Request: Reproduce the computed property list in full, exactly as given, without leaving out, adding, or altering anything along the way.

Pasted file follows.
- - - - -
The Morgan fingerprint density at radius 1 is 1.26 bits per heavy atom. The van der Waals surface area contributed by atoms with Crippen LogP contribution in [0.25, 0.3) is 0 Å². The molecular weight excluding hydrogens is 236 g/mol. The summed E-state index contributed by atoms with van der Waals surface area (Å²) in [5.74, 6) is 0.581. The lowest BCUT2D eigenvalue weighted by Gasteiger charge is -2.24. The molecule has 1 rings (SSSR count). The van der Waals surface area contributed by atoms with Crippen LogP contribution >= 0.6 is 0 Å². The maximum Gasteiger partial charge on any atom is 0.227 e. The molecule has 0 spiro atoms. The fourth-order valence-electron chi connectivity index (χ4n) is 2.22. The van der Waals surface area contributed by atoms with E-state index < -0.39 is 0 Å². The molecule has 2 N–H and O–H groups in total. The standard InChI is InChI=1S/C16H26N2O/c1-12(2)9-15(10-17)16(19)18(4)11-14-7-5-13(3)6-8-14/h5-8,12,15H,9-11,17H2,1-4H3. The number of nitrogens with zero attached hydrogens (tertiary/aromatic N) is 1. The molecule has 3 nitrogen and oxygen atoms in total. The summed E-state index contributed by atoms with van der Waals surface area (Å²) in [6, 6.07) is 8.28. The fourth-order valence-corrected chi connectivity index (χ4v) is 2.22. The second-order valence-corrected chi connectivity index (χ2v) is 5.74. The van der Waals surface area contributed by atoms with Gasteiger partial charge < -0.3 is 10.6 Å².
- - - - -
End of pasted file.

The Morgan fingerprint density at radius 1 is 1.26 bits per heavy atom. The van der Waals surface area contributed by atoms with Crippen LogP contribution in [0.25, 0.3) is 0 Å². The molecular weight excluding hydrogens is 236 g/mol. The summed E-state index contributed by atoms with van der Waals surface area (Å²) in [5.74, 6) is 0.581. The lowest BCUT2D eigenvalue weighted by Gasteiger charge is -2.24. The molecule has 1 rings (SSSR count). The van der Waals surface area contributed by atoms with Crippen LogP contribution >= 0.6 is 0 Å². The maximum Gasteiger partial charge on any atom is 0.227 e. The molecule has 0 spiro atoms. The fourth-order valence-electron chi connectivity index (χ4n) is 2.22. The van der Waals surface area contributed by atoms with E-state index < -0.39 is 0 Å². The molecule has 2 N–H and O–H groups in total. The standard InChI is InChI=1S/C16H26N2O/c1-12(2)9-15(10-17)16(19)18(4)11-14-7-5-13(3)6-8-14/h5-8,12,15H,9-11,17H2,1-4H3. The number of nitrogens with zero attached hydrogens (tertiary/aromatic N) is 1. The molecule has 3 nitrogen and oxygen atoms in total. The summed E-state index contributed by atoms with van der Waals surface area (Å²) in [6, 6.07) is 8.28. The fourth-order valence-corrected chi connectivity index (χ4v) is 2.22. The second-order valence-corrected chi connectivity index (χ2v) is 5.74. The van der Waals surface area contributed by atoms with Gasteiger partial charge < -0.3 is 10.6 Å².